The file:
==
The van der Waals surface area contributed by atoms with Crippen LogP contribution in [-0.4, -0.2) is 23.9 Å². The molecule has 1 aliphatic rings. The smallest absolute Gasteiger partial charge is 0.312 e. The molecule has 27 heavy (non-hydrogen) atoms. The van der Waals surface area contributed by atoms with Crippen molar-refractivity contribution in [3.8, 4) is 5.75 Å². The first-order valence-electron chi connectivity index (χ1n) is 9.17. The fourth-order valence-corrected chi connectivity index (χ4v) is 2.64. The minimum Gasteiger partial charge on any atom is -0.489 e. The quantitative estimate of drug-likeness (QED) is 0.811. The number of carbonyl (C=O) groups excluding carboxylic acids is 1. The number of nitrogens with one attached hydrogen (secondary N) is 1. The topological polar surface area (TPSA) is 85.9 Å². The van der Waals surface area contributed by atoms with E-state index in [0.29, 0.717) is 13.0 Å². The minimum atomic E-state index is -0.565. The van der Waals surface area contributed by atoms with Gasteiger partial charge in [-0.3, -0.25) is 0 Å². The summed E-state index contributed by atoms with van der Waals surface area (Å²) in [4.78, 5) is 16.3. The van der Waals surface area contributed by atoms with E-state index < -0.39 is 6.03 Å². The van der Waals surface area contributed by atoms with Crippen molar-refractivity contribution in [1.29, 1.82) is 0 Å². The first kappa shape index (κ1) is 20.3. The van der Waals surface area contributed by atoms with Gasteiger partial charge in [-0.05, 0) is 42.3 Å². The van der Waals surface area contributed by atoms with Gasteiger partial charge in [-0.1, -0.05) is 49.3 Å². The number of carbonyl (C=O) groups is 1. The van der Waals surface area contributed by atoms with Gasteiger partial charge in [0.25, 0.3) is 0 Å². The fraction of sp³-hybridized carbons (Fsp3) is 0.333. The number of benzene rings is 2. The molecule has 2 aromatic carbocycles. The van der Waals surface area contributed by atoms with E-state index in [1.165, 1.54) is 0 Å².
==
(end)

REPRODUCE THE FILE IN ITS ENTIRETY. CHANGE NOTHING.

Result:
The van der Waals surface area contributed by atoms with Crippen LogP contribution in [-0.4, -0.2) is 23.9 Å². The molecule has 1 aliphatic rings. The smallest absolute Gasteiger partial charge is 0.312 e. The molecule has 27 heavy (non-hydrogen) atoms. The van der Waals surface area contributed by atoms with Crippen molar-refractivity contribution in [3.8, 4) is 5.75 Å². The first-order valence-electron chi connectivity index (χ1n) is 9.17. The fourth-order valence-corrected chi connectivity index (χ4v) is 2.64. The minimum Gasteiger partial charge on any atom is -0.489 e. The quantitative estimate of drug-likeness (QED) is 0.811. The number of carbonyl (C=O) groups excluding carboxylic acids is 1. The number of nitrogens with one attached hydrogen (secondary N) is 1. The topological polar surface area (TPSA) is 85.9 Å². The van der Waals surface area contributed by atoms with E-state index in [0.29, 0.717) is 13.0 Å². The minimum atomic E-state index is -0.565. The van der Waals surface area contributed by atoms with Gasteiger partial charge in [-0.3, -0.25) is 0 Å². The summed E-state index contributed by atoms with van der Waals surface area (Å²) in [4.78, 5) is 16.3. The van der Waals surface area contributed by atoms with E-state index < -0.39 is 6.03 Å². The van der Waals surface area contributed by atoms with Crippen molar-refractivity contribution in [1.29, 1.82) is 0 Å². The first kappa shape index (κ1) is 20.3. The van der Waals surface area contributed by atoms with Gasteiger partial charge in [-0.05, 0) is 42.3 Å². The van der Waals surface area contributed by atoms with Gasteiger partial charge in [-0.1, -0.05) is 49.3 Å². The number of carbonyl (C=O) groups is 1. The van der Waals surface area contributed by atoms with Gasteiger partial charge in [0.25, 0.3) is 0 Å². The fraction of sp³-hybridized carbons (Fsp3) is 0.333. The number of benzene rings is 2. The molecule has 2 aromatic carbocycles. The van der Waals surface area contributed by atoms with E-state index in [1.165, 1.54) is 0 Å².